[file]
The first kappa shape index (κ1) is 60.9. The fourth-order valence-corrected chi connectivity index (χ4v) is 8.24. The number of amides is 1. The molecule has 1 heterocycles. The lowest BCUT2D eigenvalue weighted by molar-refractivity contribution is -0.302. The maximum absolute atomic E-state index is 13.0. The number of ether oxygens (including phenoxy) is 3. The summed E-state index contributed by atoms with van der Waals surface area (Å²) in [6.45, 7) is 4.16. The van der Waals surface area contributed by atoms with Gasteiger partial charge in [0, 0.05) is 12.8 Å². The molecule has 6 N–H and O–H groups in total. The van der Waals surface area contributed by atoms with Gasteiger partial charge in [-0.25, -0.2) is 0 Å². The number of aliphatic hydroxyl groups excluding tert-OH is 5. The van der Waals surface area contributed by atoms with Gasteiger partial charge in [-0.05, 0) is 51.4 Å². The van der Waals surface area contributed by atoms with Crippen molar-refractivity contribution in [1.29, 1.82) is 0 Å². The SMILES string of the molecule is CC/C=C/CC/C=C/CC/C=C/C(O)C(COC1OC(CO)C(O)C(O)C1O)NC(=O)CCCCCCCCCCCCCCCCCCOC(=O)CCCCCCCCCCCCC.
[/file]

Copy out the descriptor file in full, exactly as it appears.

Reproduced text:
The first kappa shape index (κ1) is 60.9. The fourth-order valence-corrected chi connectivity index (χ4v) is 8.24. The number of amides is 1. The molecule has 1 heterocycles. The lowest BCUT2D eigenvalue weighted by molar-refractivity contribution is -0.302. The maximum absolute atomic E-state index is 13.0. The number of ether oxygens (including phenoxy) is 3. The summed E-state index contributed by atoms with van der Waals surface area (Å²) in [6.45, 7) is 4.16. The van der Waals surface area contributed by atoms with Gasteiger partial charge in [0, 0.05) is 12.8 Å². The molecule has 6 N–H and O–H groups in total. The van der Waals surface area contributed by atoms with Gasteiger partial charge in [-0.25, -0.2) is 0 Å². The number of aliphatic hydroxyl groups excluding tert-OH is 5. The van der Waals surface area contributed by atoms with Gasteiger partial charge in [-0.05, 0) is 51.4 Å². The van der Waals surface area contributed by atoms with Crippen molar-refractivity contribution in [1.29, 1.82) is 0 Å². The SMILES string of the molecule is CC/C=C/CC/C=C/CC/C=C/C(O)C(COC1OC(CO)C(O)C(O)C1O)NC(=O)CCCCCCCCCCCCCCCCCCOC(=O)CCCCCCCCCCCCC.